The Walking Core: Standards Won’t Die In SC

Print Friendly, PDF & Email

Offi­cial­ly, Com­mon Core is dead in South Car­oli­na, wiped out Wednes­day by a vote of the state board of education.

How­ev­er, lead­ers of the state’s anti-Com­mon Core move­ment are any­thing but hap­py, say­ing the state is being tricked by a bait-and-switch tac­tic that replaces the stan­dards with some­thing near­ly identical.

Sheri Few, the head of South Car­oli­na Par­ents Involved in Edu­ca­tion and a top cam­paign­er against Com­mon Core in the state, says that while the new South Car­oli­na Col­lege and Career-Ready stan­dards have a dif­fer­ent name, that’s about all that’s dif­fer­ent about them.

The state board of edu­ca­tion has total­ly ignored the par­ents and tax­pay­ers of this state,” Few told The Dai­ly Caller News Foundation.

She point­ed to an analy­sis done by the state’s Edu­ca­tion Over­sight Com­mit­tee that com­pared how sim­i­lar the new SC Col­lege and Career-Ready stan­dards are to Com­mon Core. Accord­ing to that analy­sis, 92 per­cent of South Carolina’s new math stan­dards are aligned with Com­mon Core, along with 89 per­cent of the Eng­lish standards.

The list of major changes is rel­a­tive­ly short for both sub­jects. In Eng­lish, stu­dents are now expect­ed to learn cur­sive, and an appen­dix list­ing sam­ple texts for each grade has been elim­i­nat­ed (some com­plained cer­tain texts were inap­pro­pri­ate). In math, mul­ti­pli­ca­tion tables have been added and high school stan­dards are dif­fer­en­ti­at­ed by sub­ject rather than grade lev­el. Oth­er than that, changes are most­ly in word­ing rather than content.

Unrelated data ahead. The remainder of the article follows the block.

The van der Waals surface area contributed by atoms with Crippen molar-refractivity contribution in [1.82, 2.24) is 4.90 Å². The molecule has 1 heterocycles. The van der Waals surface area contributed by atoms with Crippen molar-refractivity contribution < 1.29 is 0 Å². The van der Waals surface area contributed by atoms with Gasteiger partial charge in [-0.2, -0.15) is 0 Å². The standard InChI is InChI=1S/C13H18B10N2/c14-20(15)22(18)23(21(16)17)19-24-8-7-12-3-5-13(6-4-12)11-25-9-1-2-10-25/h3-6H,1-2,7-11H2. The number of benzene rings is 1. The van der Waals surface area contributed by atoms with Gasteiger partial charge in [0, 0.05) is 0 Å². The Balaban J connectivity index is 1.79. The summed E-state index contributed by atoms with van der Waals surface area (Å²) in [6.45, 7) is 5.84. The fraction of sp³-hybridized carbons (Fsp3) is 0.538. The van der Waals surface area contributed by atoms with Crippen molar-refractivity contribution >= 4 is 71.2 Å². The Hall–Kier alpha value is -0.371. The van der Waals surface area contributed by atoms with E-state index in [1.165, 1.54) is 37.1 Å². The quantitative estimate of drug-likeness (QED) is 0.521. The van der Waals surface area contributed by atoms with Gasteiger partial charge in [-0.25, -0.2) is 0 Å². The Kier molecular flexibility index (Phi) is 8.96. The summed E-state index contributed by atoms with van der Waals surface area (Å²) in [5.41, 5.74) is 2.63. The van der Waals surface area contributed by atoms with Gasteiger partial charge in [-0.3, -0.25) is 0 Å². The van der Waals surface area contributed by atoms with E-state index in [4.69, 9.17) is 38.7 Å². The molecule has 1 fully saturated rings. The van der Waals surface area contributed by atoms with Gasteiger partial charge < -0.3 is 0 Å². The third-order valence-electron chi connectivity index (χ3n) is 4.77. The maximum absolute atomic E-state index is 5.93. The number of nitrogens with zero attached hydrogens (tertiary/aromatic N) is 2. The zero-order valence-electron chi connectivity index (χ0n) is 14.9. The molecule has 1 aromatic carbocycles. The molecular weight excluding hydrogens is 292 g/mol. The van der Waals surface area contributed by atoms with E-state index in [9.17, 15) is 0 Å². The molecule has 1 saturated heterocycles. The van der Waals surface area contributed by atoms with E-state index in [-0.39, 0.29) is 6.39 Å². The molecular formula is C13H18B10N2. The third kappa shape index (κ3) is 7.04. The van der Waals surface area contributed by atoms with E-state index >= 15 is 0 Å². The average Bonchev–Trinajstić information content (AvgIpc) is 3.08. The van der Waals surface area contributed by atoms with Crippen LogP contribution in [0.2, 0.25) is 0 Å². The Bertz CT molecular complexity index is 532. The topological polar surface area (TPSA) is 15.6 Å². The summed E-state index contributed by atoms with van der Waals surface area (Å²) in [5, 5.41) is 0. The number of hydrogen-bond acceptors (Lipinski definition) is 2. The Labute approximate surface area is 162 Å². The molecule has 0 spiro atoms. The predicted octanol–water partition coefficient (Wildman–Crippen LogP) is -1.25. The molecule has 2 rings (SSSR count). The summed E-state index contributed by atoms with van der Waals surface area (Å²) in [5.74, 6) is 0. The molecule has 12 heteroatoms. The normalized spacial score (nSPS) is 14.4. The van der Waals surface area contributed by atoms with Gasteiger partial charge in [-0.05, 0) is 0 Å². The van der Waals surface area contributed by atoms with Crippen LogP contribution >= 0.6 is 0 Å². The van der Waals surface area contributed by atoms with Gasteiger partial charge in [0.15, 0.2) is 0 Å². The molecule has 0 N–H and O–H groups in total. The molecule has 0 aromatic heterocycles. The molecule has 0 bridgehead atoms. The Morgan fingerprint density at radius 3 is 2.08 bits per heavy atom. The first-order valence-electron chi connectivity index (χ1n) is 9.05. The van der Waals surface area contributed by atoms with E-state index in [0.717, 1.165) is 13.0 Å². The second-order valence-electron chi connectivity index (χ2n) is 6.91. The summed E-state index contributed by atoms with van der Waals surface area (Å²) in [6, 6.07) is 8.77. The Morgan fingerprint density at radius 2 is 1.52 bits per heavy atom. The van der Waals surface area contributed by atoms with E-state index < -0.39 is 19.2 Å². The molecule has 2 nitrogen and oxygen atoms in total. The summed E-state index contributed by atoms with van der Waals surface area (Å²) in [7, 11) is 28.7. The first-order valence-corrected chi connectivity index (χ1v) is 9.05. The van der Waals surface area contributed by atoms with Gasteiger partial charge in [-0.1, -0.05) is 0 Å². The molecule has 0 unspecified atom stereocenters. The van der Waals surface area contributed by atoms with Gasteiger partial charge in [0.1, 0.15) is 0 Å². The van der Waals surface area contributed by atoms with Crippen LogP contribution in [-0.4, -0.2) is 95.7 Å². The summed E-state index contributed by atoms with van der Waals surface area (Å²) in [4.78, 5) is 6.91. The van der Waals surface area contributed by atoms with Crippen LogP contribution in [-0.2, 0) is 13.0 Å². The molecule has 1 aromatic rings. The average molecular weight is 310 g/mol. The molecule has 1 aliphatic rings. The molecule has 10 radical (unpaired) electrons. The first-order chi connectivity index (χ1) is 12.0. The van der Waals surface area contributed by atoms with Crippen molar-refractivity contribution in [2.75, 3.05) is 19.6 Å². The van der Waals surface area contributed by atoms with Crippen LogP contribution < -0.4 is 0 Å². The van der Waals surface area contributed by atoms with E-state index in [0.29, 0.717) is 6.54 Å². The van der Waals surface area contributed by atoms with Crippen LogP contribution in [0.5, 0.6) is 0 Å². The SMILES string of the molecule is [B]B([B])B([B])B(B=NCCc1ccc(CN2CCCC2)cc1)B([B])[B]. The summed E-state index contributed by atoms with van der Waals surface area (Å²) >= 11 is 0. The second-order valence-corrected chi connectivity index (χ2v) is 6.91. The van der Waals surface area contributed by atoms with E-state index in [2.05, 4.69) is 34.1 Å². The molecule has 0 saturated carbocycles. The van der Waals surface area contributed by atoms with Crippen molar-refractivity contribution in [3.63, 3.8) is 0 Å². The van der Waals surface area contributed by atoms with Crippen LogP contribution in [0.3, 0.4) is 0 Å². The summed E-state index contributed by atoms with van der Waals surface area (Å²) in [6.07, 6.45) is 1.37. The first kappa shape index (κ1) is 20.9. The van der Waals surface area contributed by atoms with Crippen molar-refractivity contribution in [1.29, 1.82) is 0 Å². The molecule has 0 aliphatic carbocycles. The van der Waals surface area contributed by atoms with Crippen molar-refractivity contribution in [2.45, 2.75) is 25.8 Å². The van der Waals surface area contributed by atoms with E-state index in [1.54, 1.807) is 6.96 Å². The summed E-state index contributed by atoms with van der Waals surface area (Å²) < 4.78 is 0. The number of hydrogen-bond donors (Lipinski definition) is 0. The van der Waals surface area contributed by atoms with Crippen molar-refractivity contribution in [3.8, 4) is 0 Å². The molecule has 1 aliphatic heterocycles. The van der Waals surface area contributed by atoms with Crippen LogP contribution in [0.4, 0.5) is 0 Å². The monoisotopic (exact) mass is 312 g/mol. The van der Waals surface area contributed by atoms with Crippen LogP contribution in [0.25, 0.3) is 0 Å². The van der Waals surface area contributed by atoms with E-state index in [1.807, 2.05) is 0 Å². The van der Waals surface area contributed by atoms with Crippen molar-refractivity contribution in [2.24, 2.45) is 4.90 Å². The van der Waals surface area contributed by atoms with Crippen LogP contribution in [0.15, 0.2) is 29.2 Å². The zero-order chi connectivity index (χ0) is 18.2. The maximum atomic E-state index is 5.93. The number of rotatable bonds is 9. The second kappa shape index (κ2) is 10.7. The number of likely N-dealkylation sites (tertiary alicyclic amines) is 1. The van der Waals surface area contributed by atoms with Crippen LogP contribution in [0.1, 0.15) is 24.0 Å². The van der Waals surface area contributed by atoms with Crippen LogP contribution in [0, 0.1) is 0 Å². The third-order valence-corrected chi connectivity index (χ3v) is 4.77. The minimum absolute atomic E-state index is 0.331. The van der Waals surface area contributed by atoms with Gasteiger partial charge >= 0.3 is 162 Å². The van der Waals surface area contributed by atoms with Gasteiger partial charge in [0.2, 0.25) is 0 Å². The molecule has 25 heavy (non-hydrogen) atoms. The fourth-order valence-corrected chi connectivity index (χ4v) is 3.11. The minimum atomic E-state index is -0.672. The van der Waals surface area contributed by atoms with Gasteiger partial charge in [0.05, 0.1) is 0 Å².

Accord­ing to Few, that means most of the glar­ing prob­lems she sees with Com­mon Core remain. The stan­dards are far too demand­ing of those in ear­ly grades, she said, while abrupt­ly slow­ing down for those in high school.

John­nelle Raines, anoth­er Com­mon Core foe in the state who taught first grade for 29 years, said that sev­er­al fac­tors like­ly influ­enced the state’s fail­ure to make a more dra­mat­ic break. She said mem­bers of the redesign com­mit­tee kept the old stan­dards on hand to work with rather than start­ing from scratch, and argued that the teach­ers cho­sen for the com­mit­tee were part­ly select­ed based on how open they were to the exist­ing system.

I don’t want to use the word rigged, but I don’t think it was done as fair as it could be,” Raines told TheD­C­NF. She also said that teach­ers may sim­ply have desired to make switch­ing to new stan­dards rel­a­tive­ly pain­less rather than hav­ing to spend years work­ing on a more ambi­tious overhaul.

Few, mean­while, put blame on new­ly elect­ed Repub­li­can schools super­in­ten­dent Mol­ly Spear­man, who was elect­ed last year on an anti-Com­mon Core platform.

She knows as well as I do that she was nev­er opposed to Com­mon Core,” Few said. “She said it to get elected.”

Anoth­er fac­tor in play? The Oba­ma administration.